IN THE NEWS:  Education at a Crossroads

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Education at a crossroads


A new teachers union president challenges the status quo as the DOE prepares a new way to evaluate student performance
By Vicki Viotti

POSTED: 1:30 a.m. HST, Aug 23, 2015

Things are hot in Hawaii’s public schools and they’re likely to get hotter, in more ways than one.

The 2015-2016 academic year has just begun, with temperatures as well as and tempers rising in classrooms unequipped with air conditioning. At the same time, a new teachers union president, who made his name on the issue of facilities in general and AC in particular, has begun his three-year term of office.

And the state Department of Education has changed course in a big way, too. The DOE is starting to reassess where school performance stands, as well as individual student learning outcomes. The relatively new school evaluation yardstick is called the Strive HI Performance System, which replaced the old No Child Left Behind federal system of grading schools.

Additionally, there’s a new individual measure: the Smarter Balanced Assessment tests, rolled out last spring. The scores, which will be issued in a pending report, takes the place of the Hawaii State Assessment exams in math and reading.

The new testing “will set a new baseline and cannot be compared with our old assessment,” Kathryn Matayoshi, DOE superintendent, said in a year-opening letter to students’ families. She called it a more rigorous test that is better aligned with Hawaii Common Core Standards, themselves only fully implemented in 2013-14.

The standards, she added, “provide better insight on students’ educational track and preparation for life after high school.”

All of those issues — Common Core, testing, facilities and, above all, the funding levels that underlie the whole educational operation — are bones of contention between the DOE administration and the teachers who are at the heart of everything.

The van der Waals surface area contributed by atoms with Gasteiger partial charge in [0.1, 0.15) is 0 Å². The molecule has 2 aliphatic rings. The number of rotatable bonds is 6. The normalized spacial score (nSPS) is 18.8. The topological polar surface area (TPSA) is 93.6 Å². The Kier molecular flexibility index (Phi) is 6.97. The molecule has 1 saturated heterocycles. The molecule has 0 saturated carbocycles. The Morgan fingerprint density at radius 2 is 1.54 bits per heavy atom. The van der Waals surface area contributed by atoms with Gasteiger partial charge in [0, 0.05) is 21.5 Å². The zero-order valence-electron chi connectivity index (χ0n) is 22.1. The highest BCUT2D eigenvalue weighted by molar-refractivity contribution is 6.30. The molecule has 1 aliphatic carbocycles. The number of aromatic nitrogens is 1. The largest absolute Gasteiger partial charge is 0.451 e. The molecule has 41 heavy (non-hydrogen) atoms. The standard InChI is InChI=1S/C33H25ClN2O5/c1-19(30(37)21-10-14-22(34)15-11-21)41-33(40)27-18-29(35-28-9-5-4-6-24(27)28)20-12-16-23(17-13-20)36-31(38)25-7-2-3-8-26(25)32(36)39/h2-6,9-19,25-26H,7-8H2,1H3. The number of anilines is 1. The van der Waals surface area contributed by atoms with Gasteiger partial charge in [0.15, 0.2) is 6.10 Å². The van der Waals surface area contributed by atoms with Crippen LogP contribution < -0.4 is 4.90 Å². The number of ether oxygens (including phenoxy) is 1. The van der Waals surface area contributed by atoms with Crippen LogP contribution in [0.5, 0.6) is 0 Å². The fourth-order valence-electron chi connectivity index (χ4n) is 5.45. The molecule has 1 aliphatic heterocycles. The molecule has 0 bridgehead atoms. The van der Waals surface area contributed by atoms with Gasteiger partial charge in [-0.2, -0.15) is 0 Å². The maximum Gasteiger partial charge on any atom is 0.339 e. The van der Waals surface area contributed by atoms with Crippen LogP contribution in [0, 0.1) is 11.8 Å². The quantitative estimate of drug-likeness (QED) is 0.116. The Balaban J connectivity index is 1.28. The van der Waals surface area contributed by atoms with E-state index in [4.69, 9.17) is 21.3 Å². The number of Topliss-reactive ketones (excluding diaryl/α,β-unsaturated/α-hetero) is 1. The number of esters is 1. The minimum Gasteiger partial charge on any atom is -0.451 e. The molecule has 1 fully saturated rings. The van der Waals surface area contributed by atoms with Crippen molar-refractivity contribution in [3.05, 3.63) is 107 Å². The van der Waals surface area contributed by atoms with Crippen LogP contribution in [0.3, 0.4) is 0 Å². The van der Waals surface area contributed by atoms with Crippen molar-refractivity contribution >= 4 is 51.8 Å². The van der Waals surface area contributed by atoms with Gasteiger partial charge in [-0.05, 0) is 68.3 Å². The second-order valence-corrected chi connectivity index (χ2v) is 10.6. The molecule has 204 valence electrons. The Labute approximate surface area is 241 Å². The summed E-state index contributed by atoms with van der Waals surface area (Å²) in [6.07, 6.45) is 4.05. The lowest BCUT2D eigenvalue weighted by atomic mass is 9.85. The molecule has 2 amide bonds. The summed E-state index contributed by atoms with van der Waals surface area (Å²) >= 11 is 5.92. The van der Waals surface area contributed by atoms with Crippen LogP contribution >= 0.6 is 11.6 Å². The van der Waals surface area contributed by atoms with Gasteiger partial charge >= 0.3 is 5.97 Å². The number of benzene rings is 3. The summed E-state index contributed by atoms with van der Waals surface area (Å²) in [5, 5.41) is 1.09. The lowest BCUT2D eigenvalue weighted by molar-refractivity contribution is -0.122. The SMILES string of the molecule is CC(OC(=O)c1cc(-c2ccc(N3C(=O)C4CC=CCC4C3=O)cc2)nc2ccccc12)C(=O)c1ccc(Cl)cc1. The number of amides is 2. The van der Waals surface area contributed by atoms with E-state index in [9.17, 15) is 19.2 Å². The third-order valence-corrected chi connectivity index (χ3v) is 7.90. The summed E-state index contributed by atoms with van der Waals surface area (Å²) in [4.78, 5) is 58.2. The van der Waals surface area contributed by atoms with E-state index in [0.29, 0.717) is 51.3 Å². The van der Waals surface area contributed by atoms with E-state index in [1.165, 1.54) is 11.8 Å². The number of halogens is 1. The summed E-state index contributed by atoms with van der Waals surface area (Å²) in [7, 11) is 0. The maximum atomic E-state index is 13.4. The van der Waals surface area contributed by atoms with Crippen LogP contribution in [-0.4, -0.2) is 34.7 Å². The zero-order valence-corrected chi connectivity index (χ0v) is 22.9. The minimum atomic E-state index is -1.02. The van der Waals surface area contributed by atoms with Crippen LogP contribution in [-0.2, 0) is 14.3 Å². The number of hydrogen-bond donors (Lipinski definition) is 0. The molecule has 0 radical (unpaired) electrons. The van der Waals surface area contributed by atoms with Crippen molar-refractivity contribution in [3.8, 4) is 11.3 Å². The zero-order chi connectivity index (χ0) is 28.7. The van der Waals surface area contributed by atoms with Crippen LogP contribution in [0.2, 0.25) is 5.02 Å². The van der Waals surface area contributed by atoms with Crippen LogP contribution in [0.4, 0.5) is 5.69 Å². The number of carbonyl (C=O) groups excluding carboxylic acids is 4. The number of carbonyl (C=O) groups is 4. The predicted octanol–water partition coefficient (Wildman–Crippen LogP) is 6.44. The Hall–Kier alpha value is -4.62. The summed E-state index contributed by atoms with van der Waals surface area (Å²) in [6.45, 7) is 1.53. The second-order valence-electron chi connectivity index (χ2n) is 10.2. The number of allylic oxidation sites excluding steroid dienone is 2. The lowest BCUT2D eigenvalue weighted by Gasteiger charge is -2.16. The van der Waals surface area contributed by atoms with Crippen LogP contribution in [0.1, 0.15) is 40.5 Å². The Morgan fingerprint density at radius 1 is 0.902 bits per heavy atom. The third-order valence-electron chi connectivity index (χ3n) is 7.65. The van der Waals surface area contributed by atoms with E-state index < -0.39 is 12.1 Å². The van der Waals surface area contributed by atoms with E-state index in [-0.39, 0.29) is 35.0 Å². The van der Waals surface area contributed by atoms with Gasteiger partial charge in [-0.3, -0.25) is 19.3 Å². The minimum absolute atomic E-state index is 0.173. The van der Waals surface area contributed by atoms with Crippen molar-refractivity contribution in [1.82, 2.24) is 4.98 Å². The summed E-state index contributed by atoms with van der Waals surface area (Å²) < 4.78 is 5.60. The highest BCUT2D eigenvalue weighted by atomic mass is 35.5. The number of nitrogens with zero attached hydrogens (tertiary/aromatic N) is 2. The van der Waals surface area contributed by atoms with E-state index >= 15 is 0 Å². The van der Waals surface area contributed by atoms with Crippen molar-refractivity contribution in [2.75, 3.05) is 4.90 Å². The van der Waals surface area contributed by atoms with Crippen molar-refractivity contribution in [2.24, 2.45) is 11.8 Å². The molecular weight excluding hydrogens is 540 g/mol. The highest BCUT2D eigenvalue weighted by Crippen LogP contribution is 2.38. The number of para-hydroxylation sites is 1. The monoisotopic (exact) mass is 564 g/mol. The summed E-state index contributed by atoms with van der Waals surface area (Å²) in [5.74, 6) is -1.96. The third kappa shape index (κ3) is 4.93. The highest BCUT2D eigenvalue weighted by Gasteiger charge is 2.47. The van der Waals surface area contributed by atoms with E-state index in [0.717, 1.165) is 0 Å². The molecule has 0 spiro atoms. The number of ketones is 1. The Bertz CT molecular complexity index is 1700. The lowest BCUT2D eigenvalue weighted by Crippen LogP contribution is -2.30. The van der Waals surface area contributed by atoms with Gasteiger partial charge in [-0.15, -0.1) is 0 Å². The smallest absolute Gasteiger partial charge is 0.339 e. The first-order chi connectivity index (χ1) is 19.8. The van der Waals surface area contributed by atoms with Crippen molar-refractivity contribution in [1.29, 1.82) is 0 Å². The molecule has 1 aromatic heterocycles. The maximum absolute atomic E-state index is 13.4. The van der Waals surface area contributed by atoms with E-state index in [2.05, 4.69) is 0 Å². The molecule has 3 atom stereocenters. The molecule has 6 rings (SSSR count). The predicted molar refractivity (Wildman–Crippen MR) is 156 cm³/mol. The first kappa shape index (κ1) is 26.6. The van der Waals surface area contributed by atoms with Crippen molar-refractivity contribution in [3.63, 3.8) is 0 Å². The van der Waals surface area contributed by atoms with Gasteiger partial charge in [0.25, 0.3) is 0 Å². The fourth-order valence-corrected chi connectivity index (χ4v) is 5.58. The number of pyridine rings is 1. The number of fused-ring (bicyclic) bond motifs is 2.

Corey Rosenlee, new president of the Hawaii State Teachers Association, puts what he calls the statewide underfunding of schools at the top of his list of priority concerns, with facilities and the emphasis on testing and evaluation not far behind.

“One of the biggest reasons that I went into teaching and why I ran for president is because I see the rate of inequality in our school system right now,” Rosenlee said last week at a meeting with the Honolulu Star-Advertiser editorial board. “Our schools are creating a very different system, one system for rich children and one system for poor or middle-class children.”

The disparity he cites, the two-tiered system he describes, is the difference between public schools and the network of private schools in the state. Rosenlee made the private schools, especially the elite Punahou School, a point of comparison with the public schools on the practice of testing and on funding issues.

Private schools spend $15,000 to $25,000 per student; the public-school rate is more like $11,800 per student, he said, with a large chunk of that going toward special-education needs.

The expenditures affect both the operating needs — including, most pointedly for a union president, teacher salaries — and the capital investments. Many of Hawaii school buildings are 60 years old or older, in need of repair and lacking in air conditioning or other design solutions to the oppressive classroom heat, he said.

If salaries were adjusted for cost of living and compared nationally, teachers would be starting out earning the equivalent of $35,000, Rosenlee said — and that this is the difficulty with recruitment.

And, he said, the shortage of teachers means that teacher evaluations — or even moving faculty to yearly contracts, as many private school teachers have — would not likely result in the underperformers being shown the door. There aren’t enough applicants, he said: Half the new teachers are already emergency hires.

“The problem in Hawaii is, we’re not in the position where we’re trying to find the best teachers, we’re just trying to find bodies sometimes,” he added. “It’s a non-competitive situation.”

When he looks at Punahou, Rosenlee sees a system that takes a less top-down approach with what happens in the classroom.